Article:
Sunday, April 20, 2014

Jinpachi - 03/20/2014

8711 Santa Monica Blvd
West Hollywood, CA 90069
(310) 358-9134

My first taste of Jinpachi came in 2008, at the inaugural FoodDigger event and I found the meal was solid but not exceptional. The restaurant certainly has its share of lineage, the owner Hirotaka Fujita comes from a long line of chefs and his wife Tomoko Okabe is a Spago alum. With the large party at the event, there was no way we could sit at the bar, a mistake that we would correct this time around.

Jinpachi, Ginjo, Akita
We started with the restaurant's signature sake. The Jinpachi sake isn't the most impressive sake, but it is well balanced floral and fruity on the start with a balanced mid-palate and a bit of heat on the finish.

Fittingly the omakase started off with a mound of Mozuku seaweed topped with sliced jumbo clam and cucumber in a vinegared sauce. The mix had a base umami flavor brightened with a touch of salinity and a fresh piercing tang. Quite the step up from the typical sunomono.

Jinpachi's ankimo starts off fairly tradition with typical accompaniments of scallion and pickled daikon, the acidity and freshness balancing the creamy heft of the perfectly textured monkfish liver. The kicker was the smear of miso paste on the back side of the bowl which brought an unexpected kick of sweet heat to the dish.

The trio of Kumamotos has been a signature at Jinpachi since my previous visit in 2008. Each oyster comes topped with a different compliment. First up was a ginger dressing more earthy and nutty than I was expecting but effective nonetheless. The second came with uni and wasabi giving it a rush of multifaceted brine. The last of the trio came with cilantro and a dot of spicy chili paste, kind of an Asian take on oysters with Tabasco that was my favorite of the trio

Our final course before the nigiri was a rich marinated tuna paired with freshly grated wasabi and topped with nori and mountain potato. Fittingly the tuna bursts with salty soy relish set off by the nose-tingling heat of the wasabi. The mild flavor and mucilaginous texture of the mountain potato adds a tempering restraint to the dish.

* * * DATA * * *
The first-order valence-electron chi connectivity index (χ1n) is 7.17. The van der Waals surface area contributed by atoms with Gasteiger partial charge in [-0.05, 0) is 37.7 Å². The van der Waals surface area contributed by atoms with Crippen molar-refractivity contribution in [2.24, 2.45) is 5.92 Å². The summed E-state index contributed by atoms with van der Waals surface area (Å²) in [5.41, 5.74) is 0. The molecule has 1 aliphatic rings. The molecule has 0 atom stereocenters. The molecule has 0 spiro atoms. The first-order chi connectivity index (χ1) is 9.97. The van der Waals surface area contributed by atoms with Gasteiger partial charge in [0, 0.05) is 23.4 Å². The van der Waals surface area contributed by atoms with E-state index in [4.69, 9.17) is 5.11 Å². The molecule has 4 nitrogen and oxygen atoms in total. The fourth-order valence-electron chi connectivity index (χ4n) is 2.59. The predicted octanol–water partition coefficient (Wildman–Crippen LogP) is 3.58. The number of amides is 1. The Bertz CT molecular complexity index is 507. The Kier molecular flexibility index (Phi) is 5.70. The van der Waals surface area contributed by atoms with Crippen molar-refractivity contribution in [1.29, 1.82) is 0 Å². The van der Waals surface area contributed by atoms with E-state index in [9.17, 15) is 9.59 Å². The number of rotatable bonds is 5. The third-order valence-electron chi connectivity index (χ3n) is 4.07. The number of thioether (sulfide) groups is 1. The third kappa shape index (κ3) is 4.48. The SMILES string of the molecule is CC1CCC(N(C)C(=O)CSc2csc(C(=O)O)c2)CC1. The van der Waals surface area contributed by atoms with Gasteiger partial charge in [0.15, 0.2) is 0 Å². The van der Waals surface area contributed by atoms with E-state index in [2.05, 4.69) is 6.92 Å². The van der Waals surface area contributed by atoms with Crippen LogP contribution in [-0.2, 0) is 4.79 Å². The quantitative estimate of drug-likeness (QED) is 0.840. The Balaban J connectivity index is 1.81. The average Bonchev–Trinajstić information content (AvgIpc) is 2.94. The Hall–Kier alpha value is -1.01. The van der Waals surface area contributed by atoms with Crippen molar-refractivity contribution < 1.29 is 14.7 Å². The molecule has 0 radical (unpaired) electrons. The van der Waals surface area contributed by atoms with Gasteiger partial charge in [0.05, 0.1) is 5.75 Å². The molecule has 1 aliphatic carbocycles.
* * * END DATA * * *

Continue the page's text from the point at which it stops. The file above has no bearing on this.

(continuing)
Shima Aji - Striped Jack
Fresh Shima Aji is always a thing of beauty and this was no exception, supple and lithe, the fish has a touch of oiliness coupled with a springtime tang from the onion topping.

Hotate - Scallop
This was one of the best textured scallops that I've had in quite some time. The sweet flesh is seasoned with a touch of citrus and shiso giving it a fresh minty kick.

Kinmedai - Golden Eye Snapper
I've had better Kinmedai. While I enjoyed the jellied snap of the fish and the contrasting crunch of the salt though the lemon felt a bit heavy handed on this one.

Mebachi - Big Eye Tuna
An exceedingly tender example of tuna, the Mebachi has a softer rounded flavor rather than the clean structured feel of Bluefin.

Hamachi Hara - Yellowtail Belly
The yellowtail belly has all the charms of the classic sushi staple amped up with a rich oily relish that lingers on the palate.

Sake Tataki - Seared Salmon
Exceedingly tender for a seared preparation the salmon has a sensual fleshiness and heady char and came topped with piquant accompaniments that provided a sharp tangy relief from the weightiness of the fish.

Uni - Sea Urchin
First up in our classic roe duo was Uni from Santa Barbara. The chilled roe was simply sweet creamy goodness threaded with gentle salinity.

Ikura - Salmon Roe
Next up was Ikura, the eggs were a touch softer than I would have liked but filled with a smoky elixir tinged with a rougher brine than the uni.

O-Toro - Fatty Tuna
The sublimely tender toro started off with an urgent pungency from the soy that tapered off into the more familiar lush oiliness the fish is renowned for.

Hadareyuki "Nigori", Junmai Ginjyo, Akita